Tuesday, May 15, 2018

tube-changing school


I wish they were lookin' at me with such rapt attention, but they were listening to Princeton Freewheeler Club President talk about the Trenton Bike Exchange. From left: Dmitri, Joe, Rick, and Melissa. Those red bars in the lower right are the current robes that my bike, the Yellow Maserati, is wearing

I'm running a pair of bike-maintenance classes at the Trenton Bike Exchange for the club. The first session was on changing your tube, and I found this was a more complicated task than I'd thought when I first tried to teach The Excellent Wife (TEW) how to do it. Those of us who've been riding for a while probalby minimize the difficulty, but it turns out that there are a number of steps just to getting a wheel off (and more for the rear than the front); even how to put the bike down engenders some discussion. Doing it at the exchange means that we can use stands and each person can have a bike to work on, which is much better than the "sit around and discuss" model that's prevalent in these classes (it's better, of course, if you bring your own bike, as Rick did, but I know that's not always possible). By the end, they'd all used tire levers and pumps, we'd killed a couple of CO2 cartridges just for the experience, and we did some quick talk about chains and cassettes.

There will be another on May 21; this time about brakes and shifters. Class is already subscribed, but half of the subscribers didn't appear. Next time, I'm gonna push for part-payment up front.

Ira and I talked about doing something like this at one of the all-paces rides. I thought that, if the weather were nice, we could do it instead of the ride (or maybe under the shelter at one of the picnics); Ira thought a short one after might work better (but we went almost 2 hours last night). What do you think?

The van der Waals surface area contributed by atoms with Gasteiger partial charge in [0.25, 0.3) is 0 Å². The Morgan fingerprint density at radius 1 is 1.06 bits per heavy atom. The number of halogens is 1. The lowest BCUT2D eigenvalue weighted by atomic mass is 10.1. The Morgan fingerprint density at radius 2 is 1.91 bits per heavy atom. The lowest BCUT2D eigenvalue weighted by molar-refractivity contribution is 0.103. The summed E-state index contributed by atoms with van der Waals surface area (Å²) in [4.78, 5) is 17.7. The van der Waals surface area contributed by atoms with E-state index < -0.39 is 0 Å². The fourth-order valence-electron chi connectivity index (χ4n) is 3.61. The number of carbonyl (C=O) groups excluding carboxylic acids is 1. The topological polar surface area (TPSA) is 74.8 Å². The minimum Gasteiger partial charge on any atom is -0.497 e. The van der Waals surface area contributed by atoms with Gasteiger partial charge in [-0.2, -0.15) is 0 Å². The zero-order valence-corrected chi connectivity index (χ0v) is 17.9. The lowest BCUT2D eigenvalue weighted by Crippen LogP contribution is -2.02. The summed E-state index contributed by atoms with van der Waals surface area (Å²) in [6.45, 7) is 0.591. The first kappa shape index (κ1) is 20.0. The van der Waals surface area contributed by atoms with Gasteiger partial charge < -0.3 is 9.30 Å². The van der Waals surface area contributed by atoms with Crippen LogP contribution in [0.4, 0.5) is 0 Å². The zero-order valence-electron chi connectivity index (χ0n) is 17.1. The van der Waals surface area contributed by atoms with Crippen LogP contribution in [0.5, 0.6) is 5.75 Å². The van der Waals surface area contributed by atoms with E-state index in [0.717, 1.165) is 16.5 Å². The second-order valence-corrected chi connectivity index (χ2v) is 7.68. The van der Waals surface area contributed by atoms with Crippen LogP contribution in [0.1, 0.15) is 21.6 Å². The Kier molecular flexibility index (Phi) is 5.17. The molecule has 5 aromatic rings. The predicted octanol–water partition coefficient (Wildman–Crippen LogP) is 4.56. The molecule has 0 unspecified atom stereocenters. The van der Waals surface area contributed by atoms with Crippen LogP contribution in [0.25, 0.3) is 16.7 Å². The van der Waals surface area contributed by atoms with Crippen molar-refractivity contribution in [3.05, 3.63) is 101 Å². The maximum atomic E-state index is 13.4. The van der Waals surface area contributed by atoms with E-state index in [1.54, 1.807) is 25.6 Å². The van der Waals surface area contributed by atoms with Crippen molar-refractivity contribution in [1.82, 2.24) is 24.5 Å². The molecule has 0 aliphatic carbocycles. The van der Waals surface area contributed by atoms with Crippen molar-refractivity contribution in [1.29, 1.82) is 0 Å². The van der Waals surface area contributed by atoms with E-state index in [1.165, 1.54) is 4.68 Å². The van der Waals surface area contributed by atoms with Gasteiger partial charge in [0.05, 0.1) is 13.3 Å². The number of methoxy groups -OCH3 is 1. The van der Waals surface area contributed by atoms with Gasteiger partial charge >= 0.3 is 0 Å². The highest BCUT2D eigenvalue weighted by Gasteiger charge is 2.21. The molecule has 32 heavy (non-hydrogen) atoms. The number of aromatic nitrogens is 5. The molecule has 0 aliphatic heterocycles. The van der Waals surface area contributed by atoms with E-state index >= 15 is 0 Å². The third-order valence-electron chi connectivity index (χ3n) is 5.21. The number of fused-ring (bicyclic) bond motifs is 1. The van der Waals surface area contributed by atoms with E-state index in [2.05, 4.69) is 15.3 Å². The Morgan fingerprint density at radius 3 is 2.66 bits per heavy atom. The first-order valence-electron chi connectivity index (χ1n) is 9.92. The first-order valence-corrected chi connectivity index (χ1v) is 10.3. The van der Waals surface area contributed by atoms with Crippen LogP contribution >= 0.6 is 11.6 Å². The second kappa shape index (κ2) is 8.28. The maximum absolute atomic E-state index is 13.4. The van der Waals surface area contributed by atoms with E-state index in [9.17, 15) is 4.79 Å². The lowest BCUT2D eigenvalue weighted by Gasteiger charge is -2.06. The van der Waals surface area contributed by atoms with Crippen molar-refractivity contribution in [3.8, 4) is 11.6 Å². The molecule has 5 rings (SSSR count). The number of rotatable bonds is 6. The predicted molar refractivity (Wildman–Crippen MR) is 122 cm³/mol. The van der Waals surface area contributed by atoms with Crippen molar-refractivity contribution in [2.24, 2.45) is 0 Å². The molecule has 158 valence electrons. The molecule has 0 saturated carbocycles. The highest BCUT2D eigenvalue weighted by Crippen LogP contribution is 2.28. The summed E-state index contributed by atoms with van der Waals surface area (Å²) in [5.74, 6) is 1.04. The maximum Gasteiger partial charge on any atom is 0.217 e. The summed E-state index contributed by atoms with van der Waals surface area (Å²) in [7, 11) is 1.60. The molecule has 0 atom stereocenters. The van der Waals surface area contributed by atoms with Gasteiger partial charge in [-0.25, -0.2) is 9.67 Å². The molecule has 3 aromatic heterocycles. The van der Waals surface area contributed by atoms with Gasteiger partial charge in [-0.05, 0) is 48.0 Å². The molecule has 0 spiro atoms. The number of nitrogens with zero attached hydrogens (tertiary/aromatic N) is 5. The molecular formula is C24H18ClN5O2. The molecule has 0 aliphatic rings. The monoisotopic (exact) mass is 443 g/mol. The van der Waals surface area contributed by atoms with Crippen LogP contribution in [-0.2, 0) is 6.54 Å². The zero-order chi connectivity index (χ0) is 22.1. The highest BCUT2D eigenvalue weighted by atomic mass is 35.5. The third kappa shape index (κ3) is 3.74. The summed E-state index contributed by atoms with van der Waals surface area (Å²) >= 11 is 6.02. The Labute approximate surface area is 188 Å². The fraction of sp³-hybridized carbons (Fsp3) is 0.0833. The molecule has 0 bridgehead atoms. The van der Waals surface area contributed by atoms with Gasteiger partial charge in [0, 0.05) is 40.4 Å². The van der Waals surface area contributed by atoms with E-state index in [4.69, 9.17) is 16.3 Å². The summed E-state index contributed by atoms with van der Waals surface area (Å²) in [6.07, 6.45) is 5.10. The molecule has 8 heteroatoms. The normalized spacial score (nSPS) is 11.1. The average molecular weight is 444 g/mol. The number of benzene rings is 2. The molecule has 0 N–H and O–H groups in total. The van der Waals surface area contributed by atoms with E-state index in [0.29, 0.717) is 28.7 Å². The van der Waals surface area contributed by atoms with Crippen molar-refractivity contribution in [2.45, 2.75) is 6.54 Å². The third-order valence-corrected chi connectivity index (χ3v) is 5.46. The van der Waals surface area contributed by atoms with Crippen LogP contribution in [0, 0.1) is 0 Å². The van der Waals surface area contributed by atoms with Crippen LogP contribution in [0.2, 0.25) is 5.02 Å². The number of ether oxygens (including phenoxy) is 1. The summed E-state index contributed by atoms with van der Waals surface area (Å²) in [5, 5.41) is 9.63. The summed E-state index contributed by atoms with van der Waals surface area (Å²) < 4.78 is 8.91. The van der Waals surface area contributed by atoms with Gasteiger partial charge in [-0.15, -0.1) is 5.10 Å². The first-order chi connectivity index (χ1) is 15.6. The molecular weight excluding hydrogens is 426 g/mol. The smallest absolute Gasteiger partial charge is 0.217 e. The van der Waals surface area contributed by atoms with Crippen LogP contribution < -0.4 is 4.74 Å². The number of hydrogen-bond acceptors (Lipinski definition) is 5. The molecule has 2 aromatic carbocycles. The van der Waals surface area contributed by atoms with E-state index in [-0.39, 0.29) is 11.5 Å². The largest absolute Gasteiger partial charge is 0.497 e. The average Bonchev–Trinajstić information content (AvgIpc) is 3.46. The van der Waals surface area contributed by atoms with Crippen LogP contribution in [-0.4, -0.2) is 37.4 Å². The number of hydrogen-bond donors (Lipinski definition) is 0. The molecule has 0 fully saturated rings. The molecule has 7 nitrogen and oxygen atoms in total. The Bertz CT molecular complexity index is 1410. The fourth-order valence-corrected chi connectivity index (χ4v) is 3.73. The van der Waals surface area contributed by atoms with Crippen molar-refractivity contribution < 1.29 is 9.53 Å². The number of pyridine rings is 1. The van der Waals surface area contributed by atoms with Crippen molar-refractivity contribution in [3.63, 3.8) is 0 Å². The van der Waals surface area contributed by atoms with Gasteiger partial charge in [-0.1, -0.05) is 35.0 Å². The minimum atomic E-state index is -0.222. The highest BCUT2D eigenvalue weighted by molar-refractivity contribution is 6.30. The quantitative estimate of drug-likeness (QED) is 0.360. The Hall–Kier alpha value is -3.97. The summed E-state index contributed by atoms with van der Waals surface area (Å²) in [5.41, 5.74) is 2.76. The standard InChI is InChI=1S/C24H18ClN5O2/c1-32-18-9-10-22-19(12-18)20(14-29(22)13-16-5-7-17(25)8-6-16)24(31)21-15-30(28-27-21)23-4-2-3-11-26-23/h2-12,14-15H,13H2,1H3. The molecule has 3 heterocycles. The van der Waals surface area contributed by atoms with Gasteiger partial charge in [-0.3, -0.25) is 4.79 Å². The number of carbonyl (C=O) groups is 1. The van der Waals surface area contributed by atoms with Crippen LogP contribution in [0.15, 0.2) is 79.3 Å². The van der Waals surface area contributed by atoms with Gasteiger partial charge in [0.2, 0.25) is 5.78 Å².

Sunday, May 13, 2018

grown-up

Look, if I admit that there are cases to be made for limited government, manufacturing here in the United States, and limitations on immigration... can we please get a President who'll act like a grown-up?

Sunday, May 6, 2018

worm jerky

Yeah, it's been a while since I posted anything. I did go on the Spring Fling last week and led a C ride; the plan was for The Excellent Wife (TEW) to come and I would lead a ride at her pace so we could make a date out of it, but she cane down sick the night before and couldn't. I did the ride anyway with four or five participants (depending on if you count Jeff & Patricia on the tandem as one or two), but the camera was dodgy, so I didn't get pictures, either. I had fun, and rode with some people I don't normally, but I couldn't see how I was going to get a blog post out of it.

Except I just did, didn't I? Ride page here.

So that was the Saturday. On the Sunday, I ran the mechanic station for the Franklin Food Bank Tour de Franklin, with an assortment of routes from one mile to a metric century. I didn't get many pics there, either. I worked on a number of bikes, mostly filling tires (how do these people ride on these low pressures?) and lubing chains, although there was a certain amount of brake and derailleur adjustment, some saddle-height consultation, and at the end, I did a major tune up on a guy's bike. He and his co-rider had the idea that you shift to the big ring to go up hills. I pointed them towards hill-climbing orthodoxy. We also had a discussion of disk brakes, the essence of which was: if you have a bike you like with rim brakes, and you don't ride in wet or muddy conditions frequently... just get on that thing and ride it.

Retrogrouchy, right? Well, as I write this, I just turned 63 a few hours ago. I'm invoking my grumpy senior citizen privilege.

So yesterday, Tom H put in a ride out of the Park-&-Ride in Yardville for 50 miles with about 2500' of climb. I'm a member of Tom's Insane Bike Posse, and that sounded like a good idea; what sounded like too much was Laura OLPH's invitation to add 20 miles by riding to and from her house to the start, through Trenton and across the Calhoun St Bridge. Instead, Ricky and I drag-raced on I295 to the start, he in his Cooper and me in the Prius. Laura, Jack H, and Robert N rolled in, Peter G drove up, and Ken G rode in on his own route.